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The battle for clean hydrogen: Utilities vs. Big Oil
The undisputed, most diabolical molecule in the world…
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All aboard the hype train
If you haven’t heard yet, hydrogen has become… kind of a big deal. I’m talking leather-bound books and smells of rich mahogany important.
Just about every day you can find another major hydrogen announcement: whether it’s a new start-up, a corporation making a major investment, or the next SPAC deal… hydrogen has officially boarded the hype train.
And don’t get me wrong – I’m a big believer in the potential of hydrogen (H2) in a net zero economy. However… hydrogen is relatively niche today, has a high carbon footprint (~10 kg of CO2 per kg H2 produced), and its applications are concentrated almost entirely in ammonia production and oil refining.
The natural question is how do we get from a small, concentrated, carbon intense industry to a massive, wide-spread, low-carbon hydrogen future?
Said simply: Scale, new technologies, & infrastructure
Now… I’ve Mused on the importance of the above three factors in the past, and I don’t want to simply regurgitate one of many forward-looking analyses of how the hydrogen economy might evolve (like this one!).
So instead, I’d like to highlight what I see as one of the more intriguing dynamics at play…
The battle between utilities and oil giants: electrons vs. hydrocarbons
Let’s dig in and see how this struggle is defining the hydrogen battlefield today and how it will shape the future. Specifically:
What do you need to know about clean hydrogen?
What exactly is this battle I’m referring to?
And what does this all mean for the future?
Clean hydrogen, 101 📚
As with all Musings, let’s start with a grounding of what you need to know when it comes to clean hydrogen. If you are already a hydrogen whizz, feel free to skip ahead.
To know your future you must know your past, right? Some quick stats on the current hydrogen industry…
Size: roughly ~$100Bn globally; net-zero projections expect a >10x growth of this market by 2050
Use-cases: more than ~70% of hydrogen is used to make ammonia (fertilizers) and refine oil and gas. Very little goes to things like fuel cell vehicles…
Cost: most industrial hydrogen is produced around $1-1.5/kg today. For reference, today’s clean hydrogen can cost >$4/kg.
Structure: lastly, the market is extremely centralized. Hydrogen is often produced and consumed on the same industrial sites, thus not transported long distances.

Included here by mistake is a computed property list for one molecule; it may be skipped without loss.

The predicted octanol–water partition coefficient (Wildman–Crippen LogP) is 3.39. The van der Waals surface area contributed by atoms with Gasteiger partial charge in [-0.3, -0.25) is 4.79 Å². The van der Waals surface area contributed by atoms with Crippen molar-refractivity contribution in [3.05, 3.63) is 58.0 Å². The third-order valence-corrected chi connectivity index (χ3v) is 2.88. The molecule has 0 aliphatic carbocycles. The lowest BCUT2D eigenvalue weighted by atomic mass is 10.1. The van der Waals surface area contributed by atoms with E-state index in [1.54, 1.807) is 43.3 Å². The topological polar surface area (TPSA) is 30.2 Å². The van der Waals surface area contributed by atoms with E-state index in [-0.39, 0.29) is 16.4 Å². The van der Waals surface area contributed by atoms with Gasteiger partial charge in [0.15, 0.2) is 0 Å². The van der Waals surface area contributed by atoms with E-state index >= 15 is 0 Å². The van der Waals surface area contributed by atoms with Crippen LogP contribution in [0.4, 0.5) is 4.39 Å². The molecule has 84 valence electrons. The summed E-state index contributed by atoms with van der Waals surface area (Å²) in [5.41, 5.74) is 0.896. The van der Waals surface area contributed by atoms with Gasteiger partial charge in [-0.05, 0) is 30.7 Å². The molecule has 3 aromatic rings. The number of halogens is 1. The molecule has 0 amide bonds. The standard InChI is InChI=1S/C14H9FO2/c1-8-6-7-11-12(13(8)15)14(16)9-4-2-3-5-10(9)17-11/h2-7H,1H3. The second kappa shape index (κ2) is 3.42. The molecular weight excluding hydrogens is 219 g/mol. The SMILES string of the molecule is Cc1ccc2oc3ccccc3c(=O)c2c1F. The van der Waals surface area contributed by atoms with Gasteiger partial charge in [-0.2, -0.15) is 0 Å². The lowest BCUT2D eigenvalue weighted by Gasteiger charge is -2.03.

Why do people get so excited about hydrogen? Well… hydrogen is extremely energy dense on a weight-basis, but not a volume-basis. This means if H2 gas is compressed and made dense, it can be a suitable substitute for energy dense, liquid fossil fuels.
Future applications of clean hydrogen generally fall into 3 buckets:
Natural gas replacement: for both power and heating, hydrogen is a potential blending gas or a full replacement for natural gas. In most cases this isn’t a 1:1 replacement, and people discuss blending limits without infrastructure upgrades of ~10-15%, but hydrogen naturally lends itself to these applications.
Heavy transportation: where batteries are too heavy or not energy dense enough to be loaded onto transportation vessels, hydrogen can play a role. For example, long-haul trucking, marine applications, or even hydrogen planes.
Heavy industry: hydrogen is also touted for its industrial applications, most notably in the expansion of ammonia, its role as an energy feedstock, and in substitutes for steel manufacturing processes.
Clean hydrogen technologies
While I dislike the “colors” assigned to clean hydrogen tech rather than focusing on carbon intensity, let’s use them to understanding the space:
Green: the “electrons” route, green hydrogen is the production of H2 using water, electricity, and some fancy chemistry. Green hydrogen technologies deserve an entire column on their own, but needless to say there is a lot of innovation taking place to make this route more flexible to operate, lower cost, and more robust.
Blue: this route is essentially a modification of how hydrogen is made today. Steam methane reforming (SMR) is the technical process used to make hydrogen from natural gas, and if you add a carbon capture system to the backside of this process, you can deliver low carbon hydrogen without much modification.
Turquoise: methane pyrolysis, or using extremely high temperatures to turn methane (CH4) into hydrogen and solid carbon. Pyrolysis is a well established technology, but innovation here is on more operable and efficient plants.
The above certainly doesn’t cover everything, for example photocatalytic routes (light causes the reaction), but it’s a good starting point. And remember — carbon intensity is what matters for hydrogen, not any fancy color assigned to the technology.
All the rest…
There’s a lot more involved in a complete hydrogen economy than just making a molecule. Hydrogen will need to be 1) transported in pipes, trucks, or ships; 2) compressed for use and transportation; and 3) stored for long periods of time. All of these steps cost money, take energy, and add additional complexity to the value chain.
Electrons vs. Hydrocarbons 🥊
Now for the main event!
For better or worse, most conversations regarding clean hydrogen boil down to a debate about which technology will win — which is cheapest? Most wide-spread? Lowest carbon intensity?
While interesting, I think these debates can hide the real battle at hand – that between incumbents battling for the future of an industry that could meet >15% of primary energy demand in the future! Utilities vs. Big Oil.
A brand-new, trillion-dollar industry. BIG stakes.